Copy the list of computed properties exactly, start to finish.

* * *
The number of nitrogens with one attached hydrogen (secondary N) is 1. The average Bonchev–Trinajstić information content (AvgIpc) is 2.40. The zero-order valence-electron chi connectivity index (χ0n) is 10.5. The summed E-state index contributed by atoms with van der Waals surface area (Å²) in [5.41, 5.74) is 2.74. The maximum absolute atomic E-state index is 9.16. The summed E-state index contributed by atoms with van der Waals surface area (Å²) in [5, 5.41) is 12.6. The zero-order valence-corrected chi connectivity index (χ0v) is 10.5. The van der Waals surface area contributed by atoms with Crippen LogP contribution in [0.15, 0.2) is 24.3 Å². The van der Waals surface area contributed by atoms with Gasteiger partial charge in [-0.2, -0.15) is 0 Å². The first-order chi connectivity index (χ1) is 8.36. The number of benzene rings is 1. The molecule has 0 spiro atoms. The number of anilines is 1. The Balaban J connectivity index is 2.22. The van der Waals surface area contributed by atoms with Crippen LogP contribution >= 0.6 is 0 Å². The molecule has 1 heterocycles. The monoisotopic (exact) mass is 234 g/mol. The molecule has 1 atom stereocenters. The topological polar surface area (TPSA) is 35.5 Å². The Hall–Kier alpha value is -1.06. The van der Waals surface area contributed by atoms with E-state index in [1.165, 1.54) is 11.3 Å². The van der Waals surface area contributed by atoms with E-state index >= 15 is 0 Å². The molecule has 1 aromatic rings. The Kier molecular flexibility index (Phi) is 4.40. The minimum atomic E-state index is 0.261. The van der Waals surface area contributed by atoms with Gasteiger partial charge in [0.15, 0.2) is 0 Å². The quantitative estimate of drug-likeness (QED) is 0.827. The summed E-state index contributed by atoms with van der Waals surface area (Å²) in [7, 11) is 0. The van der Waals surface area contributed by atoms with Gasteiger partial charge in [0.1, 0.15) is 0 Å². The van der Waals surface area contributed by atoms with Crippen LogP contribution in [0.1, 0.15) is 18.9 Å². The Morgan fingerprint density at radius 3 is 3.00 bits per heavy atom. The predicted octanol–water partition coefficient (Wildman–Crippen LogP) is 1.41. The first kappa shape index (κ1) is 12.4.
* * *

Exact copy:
The number of nitrogens with one attached hydrogen (secondary N) is 1. The average Bonchev–Trinajstić information content (AvgIpc) is 2.40. The zero-order valence-electron chi connectivity index (χ0n) is 10.5. The summed E-state index contributed by atoms with van der Waals surface area (Å²) in [5.41, 5.74) is 2.74. The maximum absolute atomic E-state index is 9.16. The summed E-state index contributed by atoms with van der Waals surface area (Å²) in [5, 5.41) is 12.6. The zero-order valence-corrected chi connectivity index (χ0v) is 10.5. The van der Waals surface area contributed by atoms with Crippen LogP contribution in [0.15, 0.2) is 24.3 Å². The van der Waals surface area contributed by atoms with Gasteiger partial charge in [-0.2, -0.15) is 0 Å². The first-order chi connectivity index (χ1) is 8.36. The number of benzene rings is 1. The molecule has 0 spiro atoms. The number of anilines is 1. The Balaban J connectivity index is 2.22. The van der Waals surface area contributed by atoms with Crippen LogP contribution >= 0.6 is 0 Å². The molecule has 1 heterocycles. The monoisotopic (exact) mass is 234 g/mol. The molecule has 1 atom stereocenters. The topological polar surface area (TPSA) is 35.5 Å². The Hall–Kier alpha value is -1.06. The van der Waals surface area contributed by atoms with E-state index in [1.165, 1.54) is 11.3 Å². The van der Waals surface area contributed by atoms with E-state index >= 15 is 0 Å². The molecule has 1 aromatic rings. The Kier molecular flexibility index (Phi) is 4.40. The minimum atomic E-state index is 0.261. The van der Waals surface area contributed by atoms with Gasteiger partial charge in [0.15, 0.2) is 0 Å². The quantitative estimate of drug-likeness (QED) is 0.827. The summed E-state index contributed by atoms with van der Waals surface area (Å²) in [7, 11) is 0. The van der Waals surface area contributed by atoms with Gasteiger partial charge in [0.1, 0.15) is 0 Å². The van der Waals surface area contributed by atoms with Crippen LogP contribution in [0.1, 0.15) is 18.9 Å². The Morgan fingerprint density at radius 3 is 3.00 bits per heavy atom. The predicted octanol–water partition coefficient (Wildman–Crippen LogP) is 1.41. The first kappa shape index (κ1) is 12.4.